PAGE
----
“But why O table?” I persisted in genuine curiosity.

        “O table, you would use that in addressing a table, in invoking a table.” And then seeing he was not carrying me with him, “You would use it in speaking to a table.”

        “But I never do,” I blurted out in honest amazement.

        “If you are impertinent, you will be punished, and punished, let me tell you, very severely,” was his conclusive rejoinder.

        Such was my first introduction to the classics from which, I have been told, many of our cleverest men have derived so much solace and profit.

        1. Very good; I haven’t heard that before. Maybe Jack was right after all with his “O, table?”.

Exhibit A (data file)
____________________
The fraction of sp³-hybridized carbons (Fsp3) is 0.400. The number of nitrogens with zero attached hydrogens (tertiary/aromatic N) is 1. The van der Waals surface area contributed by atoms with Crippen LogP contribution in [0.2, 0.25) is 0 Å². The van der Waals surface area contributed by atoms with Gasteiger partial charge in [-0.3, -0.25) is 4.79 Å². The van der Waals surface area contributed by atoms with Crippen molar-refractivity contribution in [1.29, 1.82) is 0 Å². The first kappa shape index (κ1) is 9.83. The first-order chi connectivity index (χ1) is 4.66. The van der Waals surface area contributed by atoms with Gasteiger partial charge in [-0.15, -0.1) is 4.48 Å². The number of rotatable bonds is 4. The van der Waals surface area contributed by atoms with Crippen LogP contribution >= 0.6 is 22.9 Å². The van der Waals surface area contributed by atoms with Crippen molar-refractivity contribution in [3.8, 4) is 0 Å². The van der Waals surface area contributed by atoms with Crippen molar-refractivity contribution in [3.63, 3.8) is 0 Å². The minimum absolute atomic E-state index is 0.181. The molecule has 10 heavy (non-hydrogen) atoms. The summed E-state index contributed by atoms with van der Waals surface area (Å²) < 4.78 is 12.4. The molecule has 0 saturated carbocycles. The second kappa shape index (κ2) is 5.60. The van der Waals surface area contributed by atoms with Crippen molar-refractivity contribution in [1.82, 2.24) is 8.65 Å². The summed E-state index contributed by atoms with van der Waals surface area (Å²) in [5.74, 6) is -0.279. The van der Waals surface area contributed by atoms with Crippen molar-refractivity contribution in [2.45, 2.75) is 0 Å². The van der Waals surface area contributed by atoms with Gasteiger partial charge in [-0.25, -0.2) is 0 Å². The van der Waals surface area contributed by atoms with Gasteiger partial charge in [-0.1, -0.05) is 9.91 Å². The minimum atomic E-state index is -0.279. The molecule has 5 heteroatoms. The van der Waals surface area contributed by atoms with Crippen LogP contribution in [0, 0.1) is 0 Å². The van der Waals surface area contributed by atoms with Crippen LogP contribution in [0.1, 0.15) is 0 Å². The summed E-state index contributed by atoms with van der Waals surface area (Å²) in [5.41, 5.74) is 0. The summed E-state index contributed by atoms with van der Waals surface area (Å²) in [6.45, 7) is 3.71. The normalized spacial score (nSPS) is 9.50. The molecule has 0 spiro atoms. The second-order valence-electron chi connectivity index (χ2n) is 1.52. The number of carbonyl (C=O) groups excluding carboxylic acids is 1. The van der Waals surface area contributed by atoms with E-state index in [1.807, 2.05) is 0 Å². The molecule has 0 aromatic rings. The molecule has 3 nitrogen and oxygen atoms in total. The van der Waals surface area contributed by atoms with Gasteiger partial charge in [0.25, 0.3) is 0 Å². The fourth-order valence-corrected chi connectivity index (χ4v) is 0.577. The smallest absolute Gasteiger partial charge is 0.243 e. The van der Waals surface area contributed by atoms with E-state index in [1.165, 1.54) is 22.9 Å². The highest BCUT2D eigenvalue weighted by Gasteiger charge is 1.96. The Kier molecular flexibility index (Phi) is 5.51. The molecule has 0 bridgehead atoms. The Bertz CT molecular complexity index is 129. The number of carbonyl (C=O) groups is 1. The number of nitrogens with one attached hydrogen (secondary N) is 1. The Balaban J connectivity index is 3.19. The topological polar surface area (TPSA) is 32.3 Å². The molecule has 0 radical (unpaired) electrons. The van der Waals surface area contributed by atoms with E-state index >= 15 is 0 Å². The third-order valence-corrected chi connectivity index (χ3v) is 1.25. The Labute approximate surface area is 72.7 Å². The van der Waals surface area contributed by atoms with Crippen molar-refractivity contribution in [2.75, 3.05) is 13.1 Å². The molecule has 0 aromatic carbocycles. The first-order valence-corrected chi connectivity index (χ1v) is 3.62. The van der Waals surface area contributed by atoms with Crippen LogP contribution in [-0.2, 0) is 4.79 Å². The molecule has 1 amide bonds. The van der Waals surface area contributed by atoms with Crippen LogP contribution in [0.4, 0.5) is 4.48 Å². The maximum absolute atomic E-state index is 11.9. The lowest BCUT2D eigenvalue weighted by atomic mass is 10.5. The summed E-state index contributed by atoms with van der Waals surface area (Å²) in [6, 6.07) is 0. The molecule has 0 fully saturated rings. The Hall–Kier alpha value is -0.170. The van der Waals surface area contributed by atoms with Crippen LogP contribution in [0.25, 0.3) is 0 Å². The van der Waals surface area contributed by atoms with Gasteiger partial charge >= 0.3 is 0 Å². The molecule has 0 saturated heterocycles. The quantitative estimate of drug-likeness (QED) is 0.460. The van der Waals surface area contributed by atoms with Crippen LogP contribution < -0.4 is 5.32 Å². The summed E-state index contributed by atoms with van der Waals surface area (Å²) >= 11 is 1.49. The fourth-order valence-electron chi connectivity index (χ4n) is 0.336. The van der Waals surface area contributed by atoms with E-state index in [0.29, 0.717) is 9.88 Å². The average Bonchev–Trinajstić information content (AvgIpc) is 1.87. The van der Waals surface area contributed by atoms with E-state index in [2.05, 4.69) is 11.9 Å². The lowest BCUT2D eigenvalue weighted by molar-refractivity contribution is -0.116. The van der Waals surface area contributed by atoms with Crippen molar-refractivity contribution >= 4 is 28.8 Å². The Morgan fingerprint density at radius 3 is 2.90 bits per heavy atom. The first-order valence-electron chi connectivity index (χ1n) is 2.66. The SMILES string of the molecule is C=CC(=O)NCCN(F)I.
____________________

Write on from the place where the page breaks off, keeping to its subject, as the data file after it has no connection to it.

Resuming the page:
5. After the disaster of today’s QC DNF I was pleased to nail this in just 18.34, one of my better times. Needed all the checkers for AFRIKANDER, REMARKABLE and EARMARKED. On HELMSMAN I was assisted by memories of the Triang train set my father bought in Hamleys in 1959. Thanks to Jack for explaining MEISSEN – oh, THAT kind of China! I, too, was held up by being a LETter for a while, and like BR didn’t know a keel was a boat. On edit: sorry, it appears BR did know…

  6. Failed on miasma (dnk) putting miammy. The only other clues I found hard were helmsman not knowing lms, afrikandar, and Meissen.
    COD remarkable

  7. Got it done in about 50 mins, although did have a stab at FARAKINDER before backtracking. LOI SHEER. COD MIASMA.

    There are a few VOCATIVES in sung masses that choirs come across, such as domine, Christe ( that one’s Greek). The vocative was on its way out when the Vulgate was put together, hence it is Agnus Dei, not the “correct” Agne Dei.

    1. Interesting. I had never spotted that.